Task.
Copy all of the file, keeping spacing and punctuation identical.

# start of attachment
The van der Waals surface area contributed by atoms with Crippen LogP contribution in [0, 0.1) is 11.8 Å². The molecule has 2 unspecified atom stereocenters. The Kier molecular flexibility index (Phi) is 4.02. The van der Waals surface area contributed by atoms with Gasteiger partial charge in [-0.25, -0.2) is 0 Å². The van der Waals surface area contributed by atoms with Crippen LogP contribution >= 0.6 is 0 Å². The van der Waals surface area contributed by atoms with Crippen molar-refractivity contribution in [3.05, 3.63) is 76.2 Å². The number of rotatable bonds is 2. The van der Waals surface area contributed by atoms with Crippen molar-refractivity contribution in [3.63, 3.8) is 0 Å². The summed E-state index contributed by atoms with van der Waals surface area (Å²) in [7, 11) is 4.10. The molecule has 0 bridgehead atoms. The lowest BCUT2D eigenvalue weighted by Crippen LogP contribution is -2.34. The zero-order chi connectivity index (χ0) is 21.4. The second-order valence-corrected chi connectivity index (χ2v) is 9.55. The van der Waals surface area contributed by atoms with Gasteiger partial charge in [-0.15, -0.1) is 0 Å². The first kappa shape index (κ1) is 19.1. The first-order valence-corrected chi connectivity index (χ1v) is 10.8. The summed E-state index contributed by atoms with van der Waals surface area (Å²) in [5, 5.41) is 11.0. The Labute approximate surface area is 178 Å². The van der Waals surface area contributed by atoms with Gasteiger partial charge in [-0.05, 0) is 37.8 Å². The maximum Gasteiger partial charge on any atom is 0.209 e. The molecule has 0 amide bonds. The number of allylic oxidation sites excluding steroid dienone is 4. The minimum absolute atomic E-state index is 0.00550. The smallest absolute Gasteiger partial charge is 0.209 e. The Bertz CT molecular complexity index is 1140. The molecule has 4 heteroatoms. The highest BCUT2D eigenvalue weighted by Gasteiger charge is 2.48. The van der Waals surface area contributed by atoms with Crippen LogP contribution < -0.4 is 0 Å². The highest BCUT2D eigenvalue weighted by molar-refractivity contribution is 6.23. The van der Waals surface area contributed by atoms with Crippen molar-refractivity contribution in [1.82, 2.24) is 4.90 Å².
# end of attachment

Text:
The van der Waals surface area contributed by atoms with Crippen LogP contribution in [0, 0.1) is 11.8 Å². The molecule has 2 unspecified atom stereocenters. The Kier molecular flexibility index (Phi) is 4.02. The van der Waals surface area contributed by atoms with Gasteiger partial charge in [-0.25, -0.2) is 0 Å². The van der Waals surface area contributed by atoms with Crippen LogP contribution >= 0.6 is 0 Å². The van der Waals surface area contributed by atoms with Crippen molar-refractivity contribution in [3.05, 3.63) is 76.2 Å². The number of rotatable bonds is 2. The van der Waals surface area contributed by atoms with Crippen molar-refractivity contribution in [3.63, 3.8) is 0 Å². The summed E-state index contributed by atoms with van der Waals surface area (Å²) in [7, 11) is 4.10. The molecule has 0 bridgehead atoms. The lowest BCUT2D eigenvalue weighted by Crippen LogP contribution is -2.34. The zero-order chi connectivity index (χ0) is 21.4. The second-order valence-corrected chi connectivity index (χ2v) is 9.55. The van der Waals surface area contributed by atoms with Gasteiger partial charge in [-0.15, -0.1) is 0 Å². The first kappa shape index (κ1) is 19.1. The first-order valence-corrected chi connectivity index (χ1v) is 10.8. The summed E-state index contributed by atoms with van der Waals surface area (Å²) in [5, 5.41) is 11.0. The Labute approximate surface area is 178 Å². The van der Waals surface area contributed by atoms with Gasteiger partial charge in [-0.05, 0) is 37.8 Å². The maximum Gasteiger partial charge on any atom is 0.209 e. The molecule has 0 amide bonds. The number of allylic oxidation sites excluding steroid dienone is 4. The minimum absolute atomic E-state index is 0.00550. The smallest absolute Gasteiger partial charge is 0.209 e. The Bertz CT molecular complexity index is 1140. The molecule has 4 heteroatoms. The highest BCUT2D eigenvalue weighted by Gasteiger charge is 2.48. The van der Waals surface area contributed by atoms with Crippen LogP contribution < -0.4 is 0 Å². The highest BCUT2D eigenvalue weighted by molar-refractivity contribution is 6.23. The van der Waals surface area contributed by atoms with Crippen molar-refractivity contribution in [1.82, 2.24) is 4.90 Å².